This is a great time of the year, especially if you like baseball. The baseball playoffs are in full bloom. Having been a baseball player and fan most of my life, it’s a special time of the year for me. If you prefer football, hockey or basketball because it’s more exciting, I can certainly understand that, but when you really know the game of baseball there is a lot more to it than meets the eye. To the casual observer it appears there is a lot of standing around, and that is somewhat true, but on every play (and before every play) every player has a job and responsibility and a place to be regardless of where the ball is hit.
If you happened to watch the Boston Red Sox game this past Monday, one of the key plays in that game was a missed bunt. Yep, a missed bunt. Even if you’re not a baseball fan, I’m sure you know what a bunt is. It’s the most fundamental skill of the game. Kids learn it on day one. Los Angeles had put a squeeze play on and the batter missed the ball. A squeeze play is when you have a runner on third, less than two outs and the batter sacrifices himself by laying down a bunt. The runner scores easily because he heads for home as the pitcher releases the ball. It’s impossible to defend when executed correctly.
In the top of the ninth Los Angeles pinch hitter Kendry Morales doubles off the wall in left center. Howie Kendrick sacrificed pinch runner Reggie Willits to third, giving Erick Aybar a chance to be the Los Angeles’ Angels offensive hero for the game. Aybar, hitting against Many Delcarmen whiffed on a squeeze attempt and Willits was caught halfway down the line by Red Socks Catcher Jason Varitek. Runner out, and as it turns out game and series over for LA.
What’s the point to all this? How can a pro baseball player, making millions of dollars not be able to bunt the ball? It’s fundamental, it’s basic and it’s relatively simple. There is a simple answer: A lack of practice and execution. A lack of practicing the basics. It’s just like your business. Your people don’t practice their basic selling skills. They want to get in the game, take some big cuts, hit a home run, but they aren’t willing to work on the fundamentals of their game in order to be successful.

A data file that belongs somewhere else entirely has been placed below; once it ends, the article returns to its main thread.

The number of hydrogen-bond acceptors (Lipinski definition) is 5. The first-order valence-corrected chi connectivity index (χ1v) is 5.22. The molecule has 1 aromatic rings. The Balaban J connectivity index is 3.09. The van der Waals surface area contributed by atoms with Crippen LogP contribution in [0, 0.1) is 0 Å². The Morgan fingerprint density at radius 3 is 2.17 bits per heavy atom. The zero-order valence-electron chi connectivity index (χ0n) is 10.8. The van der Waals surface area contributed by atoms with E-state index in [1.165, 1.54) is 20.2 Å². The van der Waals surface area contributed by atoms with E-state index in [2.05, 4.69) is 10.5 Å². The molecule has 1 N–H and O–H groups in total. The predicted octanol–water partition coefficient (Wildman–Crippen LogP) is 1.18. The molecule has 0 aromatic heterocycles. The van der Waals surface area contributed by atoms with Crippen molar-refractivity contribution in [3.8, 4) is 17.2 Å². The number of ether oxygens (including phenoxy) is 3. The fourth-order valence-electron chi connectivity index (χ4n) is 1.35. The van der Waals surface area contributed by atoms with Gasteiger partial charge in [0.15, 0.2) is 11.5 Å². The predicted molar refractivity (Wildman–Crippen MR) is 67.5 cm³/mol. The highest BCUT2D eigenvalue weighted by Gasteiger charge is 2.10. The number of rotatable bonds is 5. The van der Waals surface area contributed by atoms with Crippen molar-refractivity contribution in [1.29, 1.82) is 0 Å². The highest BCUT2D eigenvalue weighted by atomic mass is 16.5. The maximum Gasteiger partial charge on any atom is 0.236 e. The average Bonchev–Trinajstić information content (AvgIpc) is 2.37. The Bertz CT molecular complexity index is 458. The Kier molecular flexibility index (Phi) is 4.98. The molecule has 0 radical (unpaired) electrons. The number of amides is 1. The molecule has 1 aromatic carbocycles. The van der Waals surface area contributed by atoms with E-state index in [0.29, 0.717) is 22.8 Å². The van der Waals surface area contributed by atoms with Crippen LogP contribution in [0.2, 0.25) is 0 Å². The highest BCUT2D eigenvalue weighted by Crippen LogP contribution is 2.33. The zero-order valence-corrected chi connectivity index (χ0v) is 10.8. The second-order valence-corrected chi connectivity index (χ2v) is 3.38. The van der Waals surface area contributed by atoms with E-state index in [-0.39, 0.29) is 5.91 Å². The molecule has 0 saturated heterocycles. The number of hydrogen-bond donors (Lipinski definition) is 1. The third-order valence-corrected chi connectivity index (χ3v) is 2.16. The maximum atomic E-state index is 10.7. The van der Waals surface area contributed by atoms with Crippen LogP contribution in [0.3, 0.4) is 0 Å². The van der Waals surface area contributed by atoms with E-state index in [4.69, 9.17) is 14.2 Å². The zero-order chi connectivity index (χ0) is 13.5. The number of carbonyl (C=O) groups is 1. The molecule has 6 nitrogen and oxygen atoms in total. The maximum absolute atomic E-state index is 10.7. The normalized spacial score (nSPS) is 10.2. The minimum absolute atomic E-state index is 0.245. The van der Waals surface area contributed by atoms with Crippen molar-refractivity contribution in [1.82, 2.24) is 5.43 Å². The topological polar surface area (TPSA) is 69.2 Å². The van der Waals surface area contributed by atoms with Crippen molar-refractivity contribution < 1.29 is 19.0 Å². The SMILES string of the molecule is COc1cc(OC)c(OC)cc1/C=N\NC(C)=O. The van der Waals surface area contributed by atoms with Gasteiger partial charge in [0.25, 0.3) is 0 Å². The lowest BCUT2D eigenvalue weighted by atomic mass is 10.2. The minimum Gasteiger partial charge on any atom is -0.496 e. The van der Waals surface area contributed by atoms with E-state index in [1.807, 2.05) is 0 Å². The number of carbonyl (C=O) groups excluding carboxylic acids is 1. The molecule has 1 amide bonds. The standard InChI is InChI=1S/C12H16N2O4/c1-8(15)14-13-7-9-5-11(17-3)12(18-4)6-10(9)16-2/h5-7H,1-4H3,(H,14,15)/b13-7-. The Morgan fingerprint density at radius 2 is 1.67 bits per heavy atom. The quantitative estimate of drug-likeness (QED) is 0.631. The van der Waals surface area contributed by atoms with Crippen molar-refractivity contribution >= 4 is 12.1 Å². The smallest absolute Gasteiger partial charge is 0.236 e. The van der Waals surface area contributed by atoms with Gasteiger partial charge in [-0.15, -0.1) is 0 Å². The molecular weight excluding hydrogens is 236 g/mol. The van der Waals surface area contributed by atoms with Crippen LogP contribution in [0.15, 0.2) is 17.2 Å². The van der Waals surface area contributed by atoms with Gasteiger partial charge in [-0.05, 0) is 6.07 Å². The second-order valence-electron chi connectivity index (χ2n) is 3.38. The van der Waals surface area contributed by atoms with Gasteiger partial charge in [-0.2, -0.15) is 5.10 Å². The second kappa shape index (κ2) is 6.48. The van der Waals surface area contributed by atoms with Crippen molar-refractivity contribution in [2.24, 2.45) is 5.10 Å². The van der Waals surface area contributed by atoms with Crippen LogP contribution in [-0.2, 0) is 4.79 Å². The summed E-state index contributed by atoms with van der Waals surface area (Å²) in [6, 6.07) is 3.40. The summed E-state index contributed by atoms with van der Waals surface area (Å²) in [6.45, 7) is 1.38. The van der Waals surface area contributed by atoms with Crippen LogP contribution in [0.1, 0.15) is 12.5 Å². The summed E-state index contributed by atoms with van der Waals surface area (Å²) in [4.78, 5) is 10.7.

One could debate the wisdom of calling the squeeze play in that game, and blame the manager for a poor call. It wasn’t the call that was the problem. Yes, the manager should be blamed, but he should be blamed for not demanding his players practice this fundamental skill until it becomes automatic. You would think players at that level would have enough pride to do so. Think again. The players on your team are no different. They want to take their swings, hit a home run, but they are not willing to do what it takes to squeeze home the potential winning run at the end of the month. Don’t blame them. The blame squarely lays on you for not demanding they be properly trained in the first place.
As much as we all hate these very difficult economic times we are going through, in the end it makes us all better or at least those of us that are smart enough to get back to the basics of doing the fundamentals correctly. I hated Marine Corps boot camp. I’m a better man today because of it. Your people may come to hate the demands you put on them to be better. But in the end they and your dealership will be all the better for it. As my friend David Ferrez says, “Would you rather have the pain of discipline or the pain of regret?” That’s all I’m gonna say.